Among its main clauses were that:
The negotiators included
(Erskine Childers, novelist - the author of the Riddle in the Sands - and former Clerk of the British House of Commons served as one of the secretaries of the Irish delegation).
The contents of the Treaty divided the Irish Republic's leadership, with the President of the Republic, Eamon de Valera, leading the anti-Treaty minority. The main dispute was centred on the Oath of Allegiance, not as is widely claimed, partition; all sides agreed that the Boundary Commission[?] would so reduce Northern Ireland's territory as to make it too small to survive, leading to 'inevitable' Irish unity. (In fact, that did not happen.)
The Second Dáil formally ratified the Treaty in December 1921. (The House of Commons of Southern Ireland, which was made up largely of the same membership as the Dáil, but which was in British constitutional theory the parliament legally empowered to ratify the Treaty, ratafied it in January 1922.) De Valera resigned as President and was replaced by Arthur Griffith. Michael Collins formed a Provisional Government[?] theoretically answerable to the House of Commons of Southern Ireland, as the Treaty laid down. In December 1922 a new Irish constitution was enacted by the Third Dáil, sitting as a Constituent Assembly.
Opponents of the Treaty mounted a military campaign of opposition which produced the Irish Civil War (1922-23). In 1922, its two main Irish signatories, President Griffith and Michael Collins both died. Griffith died partially from exhaustion. Collins, at the signing of the Treaty, said that in signing it, he may have signed his 'actual death warrant'. He was correct. he was assassinated by anti-Treaty republicans in Beal na mBlath[?] in August 1922, barely a week after Griffith's death. Both men were replaced in their posts by W.T. Cosgrave.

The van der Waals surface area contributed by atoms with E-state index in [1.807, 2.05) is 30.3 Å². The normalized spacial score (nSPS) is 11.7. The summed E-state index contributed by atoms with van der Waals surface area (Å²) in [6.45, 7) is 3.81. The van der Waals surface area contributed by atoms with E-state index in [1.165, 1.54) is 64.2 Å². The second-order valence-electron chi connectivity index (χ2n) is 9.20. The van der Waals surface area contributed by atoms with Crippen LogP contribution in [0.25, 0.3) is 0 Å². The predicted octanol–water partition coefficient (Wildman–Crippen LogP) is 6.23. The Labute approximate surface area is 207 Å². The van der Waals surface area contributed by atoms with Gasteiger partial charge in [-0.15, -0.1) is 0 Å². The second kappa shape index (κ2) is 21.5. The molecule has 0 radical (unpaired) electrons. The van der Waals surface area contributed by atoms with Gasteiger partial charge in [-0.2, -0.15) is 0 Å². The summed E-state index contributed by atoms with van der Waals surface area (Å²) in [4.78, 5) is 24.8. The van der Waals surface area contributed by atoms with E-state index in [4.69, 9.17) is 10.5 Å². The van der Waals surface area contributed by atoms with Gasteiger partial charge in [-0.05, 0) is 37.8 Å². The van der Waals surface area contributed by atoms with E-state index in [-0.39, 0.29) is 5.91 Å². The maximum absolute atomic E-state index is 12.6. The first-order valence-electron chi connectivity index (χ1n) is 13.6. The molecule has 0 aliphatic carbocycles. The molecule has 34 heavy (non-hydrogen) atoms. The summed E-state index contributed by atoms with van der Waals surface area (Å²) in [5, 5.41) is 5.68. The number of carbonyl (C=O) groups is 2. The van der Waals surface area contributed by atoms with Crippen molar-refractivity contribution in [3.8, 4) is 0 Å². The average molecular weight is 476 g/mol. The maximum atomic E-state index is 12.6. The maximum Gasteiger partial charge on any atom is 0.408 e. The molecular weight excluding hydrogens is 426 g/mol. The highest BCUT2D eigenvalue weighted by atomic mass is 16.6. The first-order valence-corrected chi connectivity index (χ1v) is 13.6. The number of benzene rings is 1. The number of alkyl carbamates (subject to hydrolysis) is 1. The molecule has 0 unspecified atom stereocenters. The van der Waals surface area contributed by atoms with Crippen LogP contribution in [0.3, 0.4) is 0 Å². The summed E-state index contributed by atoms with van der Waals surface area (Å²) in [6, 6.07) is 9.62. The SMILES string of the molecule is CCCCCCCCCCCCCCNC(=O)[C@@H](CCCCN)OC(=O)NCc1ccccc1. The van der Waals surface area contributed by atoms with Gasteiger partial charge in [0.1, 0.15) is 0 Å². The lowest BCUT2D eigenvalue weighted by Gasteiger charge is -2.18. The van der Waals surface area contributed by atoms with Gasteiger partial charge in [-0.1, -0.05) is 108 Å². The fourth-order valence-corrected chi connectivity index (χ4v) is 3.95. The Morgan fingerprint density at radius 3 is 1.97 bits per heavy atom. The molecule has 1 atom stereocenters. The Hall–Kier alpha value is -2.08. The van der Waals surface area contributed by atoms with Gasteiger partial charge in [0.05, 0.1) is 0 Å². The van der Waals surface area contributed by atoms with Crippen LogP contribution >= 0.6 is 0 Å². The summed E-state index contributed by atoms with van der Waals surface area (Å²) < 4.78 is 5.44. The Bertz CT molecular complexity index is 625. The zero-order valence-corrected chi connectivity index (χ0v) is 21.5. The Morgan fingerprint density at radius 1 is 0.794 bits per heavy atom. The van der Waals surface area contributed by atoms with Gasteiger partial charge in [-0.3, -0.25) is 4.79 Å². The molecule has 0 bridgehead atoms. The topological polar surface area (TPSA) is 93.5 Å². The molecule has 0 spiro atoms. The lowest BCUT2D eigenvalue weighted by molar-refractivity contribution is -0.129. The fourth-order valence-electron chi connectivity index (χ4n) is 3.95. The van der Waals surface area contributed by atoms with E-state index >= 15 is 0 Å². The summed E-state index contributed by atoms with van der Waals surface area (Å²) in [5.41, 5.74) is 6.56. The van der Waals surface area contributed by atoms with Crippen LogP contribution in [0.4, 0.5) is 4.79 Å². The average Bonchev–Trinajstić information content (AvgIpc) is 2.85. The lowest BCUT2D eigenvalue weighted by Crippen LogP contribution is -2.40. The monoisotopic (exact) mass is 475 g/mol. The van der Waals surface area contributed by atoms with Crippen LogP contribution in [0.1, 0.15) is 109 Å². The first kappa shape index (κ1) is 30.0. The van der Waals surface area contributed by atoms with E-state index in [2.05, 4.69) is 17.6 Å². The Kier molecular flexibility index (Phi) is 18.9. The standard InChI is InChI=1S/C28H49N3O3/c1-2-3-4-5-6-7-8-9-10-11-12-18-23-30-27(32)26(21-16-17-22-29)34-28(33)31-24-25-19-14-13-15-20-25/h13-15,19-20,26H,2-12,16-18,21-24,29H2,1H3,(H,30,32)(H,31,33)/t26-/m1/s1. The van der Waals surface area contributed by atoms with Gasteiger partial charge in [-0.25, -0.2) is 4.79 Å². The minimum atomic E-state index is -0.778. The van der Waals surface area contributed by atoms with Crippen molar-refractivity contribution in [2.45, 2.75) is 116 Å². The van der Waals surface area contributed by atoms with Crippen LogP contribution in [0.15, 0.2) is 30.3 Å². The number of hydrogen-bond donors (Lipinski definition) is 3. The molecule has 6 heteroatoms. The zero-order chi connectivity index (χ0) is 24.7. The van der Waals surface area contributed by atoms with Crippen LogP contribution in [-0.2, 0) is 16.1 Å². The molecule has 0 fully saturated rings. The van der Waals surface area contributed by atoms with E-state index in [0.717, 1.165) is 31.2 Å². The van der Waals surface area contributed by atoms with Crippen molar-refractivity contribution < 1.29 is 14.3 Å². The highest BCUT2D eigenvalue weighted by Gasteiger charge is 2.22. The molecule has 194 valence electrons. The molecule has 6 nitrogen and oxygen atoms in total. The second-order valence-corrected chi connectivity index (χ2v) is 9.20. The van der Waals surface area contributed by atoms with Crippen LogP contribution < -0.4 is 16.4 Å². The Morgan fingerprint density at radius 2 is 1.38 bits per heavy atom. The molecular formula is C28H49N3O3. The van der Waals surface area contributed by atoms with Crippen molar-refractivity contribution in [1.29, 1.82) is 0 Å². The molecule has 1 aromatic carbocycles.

The Treaty's provisions relating to the Crown, governor-generalship and its superiority in law were all repealed from the 1922 Constitution by Eamon de Valera, who became President of the Executive Council of the Irish Free State (prime minister) in 1932. Collins argued that the Treaty would give 'the freedom to achieve freedom'. De Valera himself acknowledged the accuracy of this claim both in his actions in the 1930s but also in words he used to describe his opponents and what they did during the 1930s. 'They were magnificent', he told his son in 1932, just after he had entered government and read the files left by Cosgrave's Cumann na nGaedhael Executive Council.
Most people in Ireland today, including members of de Valera's own party, Fianna Fáil agree that it was a mistake to oppose the Treaty and that it was the best deal on offer for the Irish. Britain in 1922 was never going to grant Ireland an independent republic, not least because it could not afford to, without facing similar demands from its dominions. What Ireland got, dominion status on a par of that enjoyed by Canada, New Zealand and Australia, was a massive advance on the forms of Home Rule offered and accepted by Irish leaders like John Dillon[?], John Redmond and Charles Stewart Parnell.
Furthermore (though it was not generally realised at the time), the IRA was weeks from collapse, with little ammunition or weaponry left. When Collins first heard that the British had called a Truce in mid 1921, following King George V's appeal for reconciliation at the opening of the Northern Ireland, parliament, he commented "we thought they were mad." For the British, though they never realised it, were weeks, perhaps even days away from defeating an exhausted IRA.
De Valera was once asked in a private conversation what had been his biggest mistake. His answer was blunt: "not accepting the Treaty." Current Taoiseach (prime minister and leader of Fianna Fáil) Bertie Ahern has conceded that the date that marks the real achievement of independence is 1922, when the Irish Free State created by the Anglo-Irish Treaty came into being.
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